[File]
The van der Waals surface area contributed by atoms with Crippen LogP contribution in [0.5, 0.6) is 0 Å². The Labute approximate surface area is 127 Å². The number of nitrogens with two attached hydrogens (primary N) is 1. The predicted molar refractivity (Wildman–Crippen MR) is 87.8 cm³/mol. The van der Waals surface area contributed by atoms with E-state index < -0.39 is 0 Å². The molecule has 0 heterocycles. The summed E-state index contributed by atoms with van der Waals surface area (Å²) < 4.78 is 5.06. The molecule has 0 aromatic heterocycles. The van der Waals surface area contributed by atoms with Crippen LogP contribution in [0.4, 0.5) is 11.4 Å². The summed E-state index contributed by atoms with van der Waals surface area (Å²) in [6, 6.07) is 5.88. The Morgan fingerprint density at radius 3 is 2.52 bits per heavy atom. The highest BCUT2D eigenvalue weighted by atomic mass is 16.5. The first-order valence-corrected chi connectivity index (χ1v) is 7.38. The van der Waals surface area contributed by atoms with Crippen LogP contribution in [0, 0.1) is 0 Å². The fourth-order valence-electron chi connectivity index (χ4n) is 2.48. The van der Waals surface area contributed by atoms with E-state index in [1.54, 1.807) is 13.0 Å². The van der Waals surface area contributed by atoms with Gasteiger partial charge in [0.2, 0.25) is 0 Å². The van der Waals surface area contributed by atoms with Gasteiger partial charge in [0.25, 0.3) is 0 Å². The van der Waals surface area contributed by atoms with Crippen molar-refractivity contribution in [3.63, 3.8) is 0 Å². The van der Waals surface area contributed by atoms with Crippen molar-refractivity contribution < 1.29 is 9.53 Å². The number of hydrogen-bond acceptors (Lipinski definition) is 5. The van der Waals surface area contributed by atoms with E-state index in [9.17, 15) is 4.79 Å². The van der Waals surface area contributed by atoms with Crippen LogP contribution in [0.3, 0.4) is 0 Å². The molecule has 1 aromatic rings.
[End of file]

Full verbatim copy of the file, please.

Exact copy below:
The van der Waals surface area contributed by atoms with Crippen LogP contribution in [0.5, 0.6) is 0 Å². The Labute approximate surface area is 127 Å². The number of nitrogens with two attached hydrogens (primary N) is 1. The predicted molar refractivity (Wildman–Crippen MR) is 87.8 cm³/mol. The van der Waals surface area contributed by atoms with E-state index < -0.39 is 0 Å². The molecule has 0 heterocycles. The summed E-state index contributed by atoms with van der Waals surface area (Å²) < 4.78 is 5.06. The molecule has 0 aromatic heterocycles. The van der Waals surface area contributed by atoms with Crippen LogP contribution in [0.4, 0.5) is 11.4 Å². The summed E-state index contributed by atoms with van der Waals surface area (Å²) in [6, 6.07) is 5.88. The Morgan fingerprint density at radius 3 is 2.52 bits per heavy atom. The highest BCUT2D eigenvalue weighted by atomic mass is 16.5. The first-order valence-corrected chi connectivity index (χ1v) is 7.38. The van der Waals surface area contributed by atoms with Crippen LogP contribution in [0, 0.1) is 0 Å². The fourth-order valence-electron chi connectivity index (χ4n) is 2.48. The van der Waals surface area contributed by atoms with E-state index in [1.54, 1.807) is 13.0 Å². The van der Waals surface area contributed by atoms with Gasteiger partial charge in [0.2, 0.25) is 0 Å². The van der Waals surface area contributed by atoms with Gasteiger partial charge in [0.25, 0.3) is 0 Å². The van der Waals surface area contributed by atoms with Crippen molar-refractivity contribution in [3.63, 3.8) is 0 Å². The van der Waals surface area contributed by atoms with Crippen molar-refractivity contribution < 1.29 is 9.53 Å². The number of hydrogen-bond acceptors (Lipinski definition) is 5. The van der Waals surface area contributed by atoms with E-state index in [9.17, 15) is 4.79 Å². The van der Waals surface area contributed by atoms with Crippen LogP contribution in [0.3, 0.4) is 0 Å². The molecule has 1 aromatic rings.